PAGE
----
The couple began making calls. Gary Wunder, president of the National Federation of the Blind of Missouri, had trouble believing it at first.
“I needed to verify their whole story,” he recalled. “We had to do due diligence. … I found the couple to be intelligent and responsible.
“We knew this was an outrage that had taken place.”
He notified Kansas City chapter president Shelia Wright, who visited the 24-year-olds. Hearing about the empty crib, the baby clothes, Wright recalled, “I felt as helpless as I’ve ever felt in my life.
“I hurt so bad for them. This is unforgivable.”
They rallied other associations for the blind nationwide. More than 100 people at a national convention in Dallas volunteered to travel to Kansas City to protest and testify, both as blind parents and as the sighted children of blind parents. (Mikaela has normal sight.)
They also hired Coopman, who watched the young couple with their baby girl on Tuesday.
“I’m sorry,” she said, wiping tears. “But this should not have happened.”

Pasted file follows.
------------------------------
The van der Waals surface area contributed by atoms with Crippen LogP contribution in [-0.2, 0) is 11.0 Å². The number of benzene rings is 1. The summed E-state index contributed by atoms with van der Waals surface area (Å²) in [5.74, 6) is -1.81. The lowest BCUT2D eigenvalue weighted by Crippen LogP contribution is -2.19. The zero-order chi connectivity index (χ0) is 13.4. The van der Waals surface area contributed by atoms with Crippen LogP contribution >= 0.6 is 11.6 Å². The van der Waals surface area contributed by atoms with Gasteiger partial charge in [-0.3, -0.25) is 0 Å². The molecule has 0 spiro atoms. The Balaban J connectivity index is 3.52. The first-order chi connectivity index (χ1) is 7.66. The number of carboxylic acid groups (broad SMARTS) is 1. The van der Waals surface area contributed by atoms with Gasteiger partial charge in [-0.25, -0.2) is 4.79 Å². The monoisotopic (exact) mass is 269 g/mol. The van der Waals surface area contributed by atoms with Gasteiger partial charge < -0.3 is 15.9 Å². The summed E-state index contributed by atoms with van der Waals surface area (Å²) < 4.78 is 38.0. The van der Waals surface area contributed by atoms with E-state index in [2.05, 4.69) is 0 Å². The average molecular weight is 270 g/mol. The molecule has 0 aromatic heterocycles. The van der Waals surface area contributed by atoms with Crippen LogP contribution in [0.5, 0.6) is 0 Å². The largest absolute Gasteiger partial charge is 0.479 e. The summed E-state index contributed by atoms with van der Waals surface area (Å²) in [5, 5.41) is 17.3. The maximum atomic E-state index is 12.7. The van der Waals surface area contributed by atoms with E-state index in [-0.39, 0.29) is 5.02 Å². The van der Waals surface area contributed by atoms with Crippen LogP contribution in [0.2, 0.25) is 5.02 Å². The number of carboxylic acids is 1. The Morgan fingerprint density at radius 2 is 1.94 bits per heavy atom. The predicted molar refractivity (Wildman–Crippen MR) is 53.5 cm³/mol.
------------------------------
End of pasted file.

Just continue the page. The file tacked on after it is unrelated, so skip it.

Johnson kept a journal that Coopman is keeping closed for now. She indicates that legal action will be taken.
“Whether a couple is visually impaired or deaf or in a wheelchair, the state should not keep them from their children,” she said.
Now breast-feeding is a lost option. And the beautiful newborn clothes hanging in the closet went unworn, because their baby was growing bigger in the arms of someone else.
The couple said they had tried to prove themselves to the sighted community since their early years. Sinnett rode his bicycle on the street with the help of a safety gadget. Johnson graduated from high school with honors. But all the challenges they’ve endured over the years shrink compared to the responsibility of caring for 10 pounds of squirming baby girl.
Johnson cuddled Mikaela. Gave her a bottle. Patted her back until she burped. Mikaela gave a tiny smile.
In their 24 years, the couple said, they’ve both endured prejudice from others. They don’t want any other blind parent to suffer the same obstacle they did.
Fifty-seven days are too precious to lose.
I got this from a community I used to be part of when i had my old blog. I still read it, and just had to post this. This is…………………like jesus christ!!!
This is the site